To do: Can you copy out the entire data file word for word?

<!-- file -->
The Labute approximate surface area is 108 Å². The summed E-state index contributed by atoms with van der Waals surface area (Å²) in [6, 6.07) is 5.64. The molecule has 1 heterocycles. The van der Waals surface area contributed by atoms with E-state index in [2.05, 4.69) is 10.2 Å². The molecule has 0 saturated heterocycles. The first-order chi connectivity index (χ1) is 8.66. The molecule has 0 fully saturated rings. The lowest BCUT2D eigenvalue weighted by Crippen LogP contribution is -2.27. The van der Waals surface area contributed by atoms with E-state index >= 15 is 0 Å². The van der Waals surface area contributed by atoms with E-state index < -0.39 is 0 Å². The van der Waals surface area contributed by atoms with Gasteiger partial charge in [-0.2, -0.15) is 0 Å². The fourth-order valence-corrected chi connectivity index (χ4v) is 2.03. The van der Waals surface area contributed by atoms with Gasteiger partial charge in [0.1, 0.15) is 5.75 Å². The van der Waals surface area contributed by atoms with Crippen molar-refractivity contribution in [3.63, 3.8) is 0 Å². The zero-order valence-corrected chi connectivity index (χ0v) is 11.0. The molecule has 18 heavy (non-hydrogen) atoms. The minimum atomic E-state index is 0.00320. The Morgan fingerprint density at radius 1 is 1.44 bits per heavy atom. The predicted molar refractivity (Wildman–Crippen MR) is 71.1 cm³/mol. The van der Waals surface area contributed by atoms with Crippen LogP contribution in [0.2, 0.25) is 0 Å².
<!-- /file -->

The Labute approximate surface area is 108 Å². The summed E-state index contributed by atoms with van der Waals surface area (Å²) in [6, 6.07) is 5.64. The molecule has 1 heterocycles. The van der Waals surface area contributed by atoms with E-state index in [2.05, 4.69) is 10.2 Å². The molecule has 0 saturated heterocycles. The first-order chi connectivity index (χ1) is 8.66. The molecule has 0 fully saturated rings. The lowest BCUT2D eigenvalue weighted by Crippen LogP contribution is -2.27. The van der Waals surface area contributed by atoms with E-state index >= 15 is 0 Å². The van der Waals surface area contributed by atoms with E-state index < -0.39 is 0 Å². The van der Waals surface area contributed by atoms with Gasteiger partial charge in [-0.2, -0.15) is 0 Å². The fourth-order valence-corrected chi connectivity index (χ4v) is 2.03. The van der Waals surface area contributed by atoms with Gasteiger partial charge in [0.1, 0.15) is 5.75 Å². The van der Waals surface area contributed by atoms with Crippen molar-refractivity contribution in [3.63, 3.8) is 0 Å². The zero-order valence-corrected chi connectivity index (χ0v) is 11.0. The molecule has 18 heavy (non-hydrogen) atoms. The minimum atomic E-state index is 0.00320. The Morgan fingerprint density at radius 1 is 1.44 bits per heavy atom. The predicted molar refractivity (Wildman–Crippen MR) is 71.1 cm³/mol. The van der Waals surface area contributed by atoms with Crippen LogP contribution in [0.2, 0.25) is 0 Å².